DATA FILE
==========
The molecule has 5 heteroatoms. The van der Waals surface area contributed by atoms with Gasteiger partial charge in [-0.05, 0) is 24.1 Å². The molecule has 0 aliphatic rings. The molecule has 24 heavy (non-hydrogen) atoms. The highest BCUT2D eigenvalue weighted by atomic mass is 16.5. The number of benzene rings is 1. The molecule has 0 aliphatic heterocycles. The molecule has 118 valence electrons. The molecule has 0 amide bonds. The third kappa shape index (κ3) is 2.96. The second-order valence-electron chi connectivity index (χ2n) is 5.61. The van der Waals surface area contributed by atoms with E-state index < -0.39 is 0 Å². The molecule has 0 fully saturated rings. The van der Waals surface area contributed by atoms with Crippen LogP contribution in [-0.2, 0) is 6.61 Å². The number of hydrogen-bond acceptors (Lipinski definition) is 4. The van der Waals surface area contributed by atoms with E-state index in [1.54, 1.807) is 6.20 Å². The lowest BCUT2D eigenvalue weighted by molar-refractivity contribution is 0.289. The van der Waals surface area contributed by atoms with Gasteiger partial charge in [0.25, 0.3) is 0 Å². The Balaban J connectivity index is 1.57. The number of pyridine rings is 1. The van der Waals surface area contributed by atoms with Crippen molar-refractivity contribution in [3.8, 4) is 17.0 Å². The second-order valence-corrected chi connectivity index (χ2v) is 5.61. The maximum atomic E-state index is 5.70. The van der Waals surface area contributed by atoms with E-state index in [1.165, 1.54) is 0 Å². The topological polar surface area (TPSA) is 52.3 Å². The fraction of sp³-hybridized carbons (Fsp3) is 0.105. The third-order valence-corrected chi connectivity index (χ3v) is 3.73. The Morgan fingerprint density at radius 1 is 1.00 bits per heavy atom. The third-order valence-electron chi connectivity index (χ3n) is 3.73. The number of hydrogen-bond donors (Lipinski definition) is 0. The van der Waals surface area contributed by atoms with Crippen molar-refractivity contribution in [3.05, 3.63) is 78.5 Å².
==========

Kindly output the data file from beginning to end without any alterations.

The molecule has 5 heteroatoms. The van der Waals surface area contributed by atoms with Gasteiger partial charge in [-0.05, 0) is 24.1 Å². The molecule has 0 aliphatic rings. The molecule has 24 heavy (non-hydrogen) atoms. The highest BCUT2D eigenvalue weighted by atomic mass is 16.5. The number of benzene rings is 1. The molecule has 0 aliphatic heterocycles. The molecule has 118 valence electrons. The molecule has 0 amide bonds. The third kappa shape index (κ3) is 2.96. The second-order valence-electron chi connectivity index (χ2n) is 5.61. The van der Waals surface area contributed by atoms with E-state index < -0.39 is 0 Å². The molecule has 0 fully saturated rings. The van der Waals surface area contributed by atoms with Crippen LogP contribution in [-0.2, 0) is 6.61 Å². The number of hydrogen-bond acceptors (Lipinski definition) is 4. The van der Waals surface area contributed by atoms with E-state index in [1.54, 1.807) is 6.20 Å². The lowest BCUT2D eigenvalue weighted by molar-refractivity contribution is 0.289. The van der Waals surface area contributed by atoms with Gasteiger partial charge in [0.25, 0.3) is 0 Å². The Balaban J connectivity index is 1.57. The number of pyridine rings is 1. The van der Waals surface area contributed by atoms with Crippen molar-refractivity contribution in [3.8, 4) is 17.0 Å². The second-order valence-corrected chi connectivity index (χ2v) is 5.61. The maximum atomic E-state index is 5.70. The van der Waals surface area contributed by atoms with E-state index in [1.165, 1.54) is 0 Å². The topological polar surface area (TPSA) is 52.3 Å². The fraction of sp³-hybridized carbons (Fsp3) is 0.105. The third-order valence-corrected chi connectivity index (χ3v) is 3.73. The Morgan fingerprint density at radius 1 is 1.00 bits per heavy atom. The third-order valence-electron chi connectivity index (χ3n) is 3.73. The number of hydrogen-bond donors (Lipinski definition) is 0. The van der Waals surface area contributed by atoms with Crippen molar-refractivity contribution in [3.05, 3.63) is 78.5 Å².